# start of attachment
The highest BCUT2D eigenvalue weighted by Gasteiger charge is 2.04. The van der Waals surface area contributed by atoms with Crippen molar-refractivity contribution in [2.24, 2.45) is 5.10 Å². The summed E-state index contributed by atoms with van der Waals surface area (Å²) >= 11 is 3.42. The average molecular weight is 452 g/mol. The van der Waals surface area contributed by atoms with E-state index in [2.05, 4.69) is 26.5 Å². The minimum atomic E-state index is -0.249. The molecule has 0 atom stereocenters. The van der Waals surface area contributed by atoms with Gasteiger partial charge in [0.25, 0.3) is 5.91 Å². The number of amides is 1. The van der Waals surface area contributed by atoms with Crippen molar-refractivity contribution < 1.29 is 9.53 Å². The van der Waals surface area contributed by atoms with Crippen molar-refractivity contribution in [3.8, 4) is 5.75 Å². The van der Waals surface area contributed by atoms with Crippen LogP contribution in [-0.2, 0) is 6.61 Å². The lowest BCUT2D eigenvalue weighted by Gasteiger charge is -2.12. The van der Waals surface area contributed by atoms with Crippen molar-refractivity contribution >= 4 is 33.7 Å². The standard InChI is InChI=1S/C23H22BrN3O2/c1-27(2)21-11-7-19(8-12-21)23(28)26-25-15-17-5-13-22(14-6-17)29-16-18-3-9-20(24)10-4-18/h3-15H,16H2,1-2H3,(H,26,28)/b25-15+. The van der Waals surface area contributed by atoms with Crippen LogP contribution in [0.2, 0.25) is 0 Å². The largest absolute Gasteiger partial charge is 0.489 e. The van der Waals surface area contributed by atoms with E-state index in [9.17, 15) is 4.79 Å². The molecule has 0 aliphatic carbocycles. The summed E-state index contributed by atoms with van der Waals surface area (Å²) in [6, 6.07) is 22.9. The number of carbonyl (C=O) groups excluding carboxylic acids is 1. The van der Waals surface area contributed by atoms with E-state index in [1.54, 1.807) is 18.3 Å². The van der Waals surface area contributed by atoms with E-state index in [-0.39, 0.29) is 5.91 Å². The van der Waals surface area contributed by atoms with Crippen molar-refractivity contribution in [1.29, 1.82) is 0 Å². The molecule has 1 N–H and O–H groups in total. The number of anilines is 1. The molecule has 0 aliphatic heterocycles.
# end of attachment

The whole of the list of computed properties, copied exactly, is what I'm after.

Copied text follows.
The highest BCUT2D eigenvalue weighted by Gasteiger charge is 2.04. The van der Waals surface area contributed by atoms with Crippen molar-refractivity contribution in [2.24, 2.45) is 5.10 Å². The summed E-state index contributed by atoms with van der Waals surface area (Å²) >= 11 is 3.42. The average molecular weight is 452 g/mol. The van der Waals surface area contributed by atoms with E-state index in [2.05, 4.69) is 26.5 Å². The minimum atomic E-state index is -0.249. The molecule has 0 atom stereocenters. The van der Waals surface area contributed by atoms with Gasteiger partial charge in [0.25, 0.3) is 5.91 Å². The number of amides is 1. The van der Waals surface area contributed by atoms with Crippen molar-refractivity contribution < 1.29 is 9.53 Å². The van der Waals surface area contributed by atoms with Crippen molar-refractivity contribution in [3.8, 4) is 5.75 Å². The van der Waals surface area contributed by atoms with Crippen LogP contribution in [-0.2, 0) is 6.61 Å². The lowest BCUT2D eigenvalue weighted by Gasteiger charge is -2.12. The van der Waals surface area contributed by atoms with Crippen molar-refractivity contribution >= 4 is 33.7 Å². The standard InChI is InChI=1S/C23H22BrN3O2/c1-27(2)21-11-7-19(8-12-21)23(28)26-25-15-17-5-13-22(14-6-17)29-16-18-3-9-20(24)10-4-18/h3-15H,16H2,1-2H3,(H,26,28)/b25-15+. The van der Waals surface area contributed by atoms with Crippen LogP contribution in [0.2, 0.25) is 0 Å². The largest absolute Gasteiger partial charge is 0.489 e. The van der Waals surface area contributed by atoms with E-state index in [9.17, 15) is 4.79 Å². The molecule has 0 aliphatic carbocycles. The summed E-state index contributed by atoms with van der Waals surface area (Å²) in [6, 6.07) is 22.9. The number of carbonyl (C=O) groups excluding carboxylic acids is 1. The van der Waals surface area contributed by atoms with E-state index in [1.54, 1.807) is 18.3 Å². The van der Waals surface area contributed by atoms with E-state index in [-0.39, 0.29) is 5.91 Å². The van der Waals surface area contributed by atoms with Crippen molar-refractivity contribution in [1.29, 1.82) is 0 Å². The molecule has 1 N–H and O–H groups in total. The number of anilines is 1. The molecule has 0 aliphatic heterocycles.